These vegan harvest bowls feature sweet and salty cider baked tempeh, roasted root vegetables, and a cooked whole grain. They’re balanced, filling, and a beautiful celebration of the fall season. They’re also one of my favorite recipes from my cookbook, Power Plates!
Can’t believe I’m saying this, but Power Plates makes its way into the world today! It’s been a long time coming, but over two years, 100 recipes and photos, and many sinks full of dirty dishes later, it’s here.
You can read more about the book here or in this weekend reading post from the fall. It’s a collection of 100 vegan meals that provide plant-based protein, healthful fat, and energizing complex carbohydrates.
Nothing overly prescriptive, and it’s certainly not a diet, nutrition, or fitness book. The idea was simply to offer up vegan recipes that contain a solid balance of macronutrients (more of my thoughts on that topic in this post), along with flavor and staying power.
The book doesn’t have any appetizers, small plates, snacks, or desserts (though I wish I’d had some desserts to test!). All of the recipes are meant to be enjoyed as meals.
I give readers the invitation to enhance them or pair them with other things according to appetite, which means that they could be stand-alone dishes, but there’s lots of room to customize them and make them work for your body and life.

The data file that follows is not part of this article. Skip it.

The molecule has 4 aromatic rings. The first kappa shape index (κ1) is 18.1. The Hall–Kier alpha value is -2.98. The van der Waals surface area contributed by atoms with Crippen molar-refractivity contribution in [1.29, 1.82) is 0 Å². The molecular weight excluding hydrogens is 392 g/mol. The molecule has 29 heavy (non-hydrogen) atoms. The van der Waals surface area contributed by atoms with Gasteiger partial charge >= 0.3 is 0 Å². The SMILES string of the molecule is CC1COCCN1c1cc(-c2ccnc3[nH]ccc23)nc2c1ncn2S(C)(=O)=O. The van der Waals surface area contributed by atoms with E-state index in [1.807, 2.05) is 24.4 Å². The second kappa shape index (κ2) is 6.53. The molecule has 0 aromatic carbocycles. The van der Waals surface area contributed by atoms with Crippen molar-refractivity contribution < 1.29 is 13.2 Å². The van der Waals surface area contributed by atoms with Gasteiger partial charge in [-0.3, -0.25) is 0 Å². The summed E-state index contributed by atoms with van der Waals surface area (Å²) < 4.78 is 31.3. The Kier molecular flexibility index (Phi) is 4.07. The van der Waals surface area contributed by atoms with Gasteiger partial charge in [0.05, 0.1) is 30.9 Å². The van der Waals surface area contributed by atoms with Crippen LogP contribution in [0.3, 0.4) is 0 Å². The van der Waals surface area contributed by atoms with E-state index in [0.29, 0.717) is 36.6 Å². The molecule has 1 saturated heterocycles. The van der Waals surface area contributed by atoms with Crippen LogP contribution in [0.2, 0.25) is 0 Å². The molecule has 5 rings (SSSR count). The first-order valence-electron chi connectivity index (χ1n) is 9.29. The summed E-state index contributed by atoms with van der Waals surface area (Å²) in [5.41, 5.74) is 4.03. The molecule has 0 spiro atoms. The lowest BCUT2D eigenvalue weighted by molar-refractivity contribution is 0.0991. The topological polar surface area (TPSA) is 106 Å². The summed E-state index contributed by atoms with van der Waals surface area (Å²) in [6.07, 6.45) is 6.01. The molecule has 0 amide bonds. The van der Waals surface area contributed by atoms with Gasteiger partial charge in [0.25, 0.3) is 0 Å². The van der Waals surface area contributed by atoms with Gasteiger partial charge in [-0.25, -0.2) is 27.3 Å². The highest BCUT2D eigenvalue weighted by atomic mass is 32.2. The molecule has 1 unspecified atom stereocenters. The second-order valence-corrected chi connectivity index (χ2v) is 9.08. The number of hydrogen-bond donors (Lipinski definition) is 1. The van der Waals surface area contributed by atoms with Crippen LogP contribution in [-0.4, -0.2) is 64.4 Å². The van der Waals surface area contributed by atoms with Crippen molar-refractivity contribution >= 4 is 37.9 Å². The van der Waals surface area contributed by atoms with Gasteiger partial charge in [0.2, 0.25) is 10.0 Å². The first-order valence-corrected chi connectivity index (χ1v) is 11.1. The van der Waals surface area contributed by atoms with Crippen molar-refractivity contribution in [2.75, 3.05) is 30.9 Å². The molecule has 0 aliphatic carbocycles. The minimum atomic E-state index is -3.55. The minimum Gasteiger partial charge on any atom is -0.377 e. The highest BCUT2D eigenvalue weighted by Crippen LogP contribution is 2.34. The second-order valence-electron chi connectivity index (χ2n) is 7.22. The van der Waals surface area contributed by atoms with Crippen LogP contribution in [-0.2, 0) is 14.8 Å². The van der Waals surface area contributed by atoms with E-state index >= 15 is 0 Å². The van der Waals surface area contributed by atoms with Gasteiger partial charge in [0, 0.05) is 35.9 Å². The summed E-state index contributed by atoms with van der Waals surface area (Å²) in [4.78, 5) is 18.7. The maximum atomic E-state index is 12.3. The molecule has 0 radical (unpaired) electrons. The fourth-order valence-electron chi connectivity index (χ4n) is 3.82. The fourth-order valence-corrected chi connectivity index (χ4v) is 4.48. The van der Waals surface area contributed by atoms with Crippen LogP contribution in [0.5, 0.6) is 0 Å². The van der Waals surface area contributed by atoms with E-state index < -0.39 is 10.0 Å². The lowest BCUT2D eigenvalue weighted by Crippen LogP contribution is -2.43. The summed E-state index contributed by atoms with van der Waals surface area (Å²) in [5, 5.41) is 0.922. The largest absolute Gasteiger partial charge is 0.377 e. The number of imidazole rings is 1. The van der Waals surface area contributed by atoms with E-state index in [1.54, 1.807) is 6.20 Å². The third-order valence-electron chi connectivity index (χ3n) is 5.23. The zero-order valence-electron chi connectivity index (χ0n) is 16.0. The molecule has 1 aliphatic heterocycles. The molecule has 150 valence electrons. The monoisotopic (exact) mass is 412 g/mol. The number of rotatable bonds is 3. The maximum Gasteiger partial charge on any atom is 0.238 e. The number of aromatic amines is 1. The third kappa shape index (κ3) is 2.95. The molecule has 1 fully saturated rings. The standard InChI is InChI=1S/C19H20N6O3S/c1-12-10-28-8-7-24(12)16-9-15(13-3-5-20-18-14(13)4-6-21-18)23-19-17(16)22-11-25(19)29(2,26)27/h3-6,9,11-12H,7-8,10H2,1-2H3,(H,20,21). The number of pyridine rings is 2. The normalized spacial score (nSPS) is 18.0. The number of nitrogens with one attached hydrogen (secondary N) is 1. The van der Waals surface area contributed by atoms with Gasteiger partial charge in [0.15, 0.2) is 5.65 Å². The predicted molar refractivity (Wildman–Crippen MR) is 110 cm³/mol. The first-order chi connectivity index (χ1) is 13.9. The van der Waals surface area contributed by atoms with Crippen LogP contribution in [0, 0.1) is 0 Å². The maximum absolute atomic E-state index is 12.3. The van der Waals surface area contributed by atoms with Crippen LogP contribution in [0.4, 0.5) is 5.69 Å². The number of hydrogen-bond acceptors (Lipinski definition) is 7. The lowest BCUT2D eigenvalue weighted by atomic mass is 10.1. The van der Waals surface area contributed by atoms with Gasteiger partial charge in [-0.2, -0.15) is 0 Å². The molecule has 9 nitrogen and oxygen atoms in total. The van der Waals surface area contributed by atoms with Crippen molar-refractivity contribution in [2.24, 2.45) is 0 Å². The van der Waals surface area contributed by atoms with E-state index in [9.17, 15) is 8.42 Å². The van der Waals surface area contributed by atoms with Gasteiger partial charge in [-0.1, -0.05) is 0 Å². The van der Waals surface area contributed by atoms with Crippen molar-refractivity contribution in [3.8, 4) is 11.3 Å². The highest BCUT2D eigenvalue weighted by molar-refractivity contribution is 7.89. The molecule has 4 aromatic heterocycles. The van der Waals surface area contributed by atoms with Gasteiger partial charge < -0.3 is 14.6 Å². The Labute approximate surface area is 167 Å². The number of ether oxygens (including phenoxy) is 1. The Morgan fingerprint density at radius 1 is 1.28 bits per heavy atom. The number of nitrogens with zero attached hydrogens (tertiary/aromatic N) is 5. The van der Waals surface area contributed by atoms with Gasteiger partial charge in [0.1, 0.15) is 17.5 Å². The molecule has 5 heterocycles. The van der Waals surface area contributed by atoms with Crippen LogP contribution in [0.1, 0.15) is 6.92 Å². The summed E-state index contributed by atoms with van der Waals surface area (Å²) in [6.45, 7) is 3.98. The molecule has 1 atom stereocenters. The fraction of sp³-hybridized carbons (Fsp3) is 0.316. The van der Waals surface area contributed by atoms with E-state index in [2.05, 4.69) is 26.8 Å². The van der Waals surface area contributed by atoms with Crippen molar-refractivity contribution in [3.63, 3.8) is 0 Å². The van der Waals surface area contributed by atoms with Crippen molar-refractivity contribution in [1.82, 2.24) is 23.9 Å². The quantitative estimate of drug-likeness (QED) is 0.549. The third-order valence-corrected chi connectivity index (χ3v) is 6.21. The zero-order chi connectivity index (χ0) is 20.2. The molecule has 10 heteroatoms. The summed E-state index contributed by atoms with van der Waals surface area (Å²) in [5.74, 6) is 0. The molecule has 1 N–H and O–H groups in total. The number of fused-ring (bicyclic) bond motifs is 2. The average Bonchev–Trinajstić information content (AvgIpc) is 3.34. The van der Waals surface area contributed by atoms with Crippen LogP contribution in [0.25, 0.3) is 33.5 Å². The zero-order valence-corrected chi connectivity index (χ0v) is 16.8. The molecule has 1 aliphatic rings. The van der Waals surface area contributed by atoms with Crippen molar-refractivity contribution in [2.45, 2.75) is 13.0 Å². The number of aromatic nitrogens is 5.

Today, in order to celebrate the book, I’m sharing one of my favorite recipes from its “bowls” section (it’s got six recipe chapters: breakfasts, salads, soups, bowls, stovetop meals, and bakes).
These harvest bowls are full of sweet and savory flavors, packed with tender roasted root veggies, chewy spelt berries, and a cider-baked tempeh that I think is pretty irresistable.
The maple mustard dressing was a favorite with my recipe testers, and it can be made as a vinaigrette or with tahini for an oil-free option.
I cooked it last fall, when the weather was just getting cool and root vegetables were piling into the farmers’ market, and it’s one of the recipes I’ve revisited most often since.
All of the bowl meals in the book benefit from a little advance prep, and this one is a good example. You can cook your grain in advance, make the dressing ahead of time, and/or roast the root vegetables or tempeh a few days before serving. The components shine when they’re together, but they’re useful sides on their own, too (I’ve made the tempeh a bunch of times without serving it in the bowls).
A heartfelt thank you to everyone who takes the time to check in and read this blog from week to week. Power Plates grew out of the love I have for creating and sharing food within this space, and the book is dedicated—from the bottom of my heart—to you.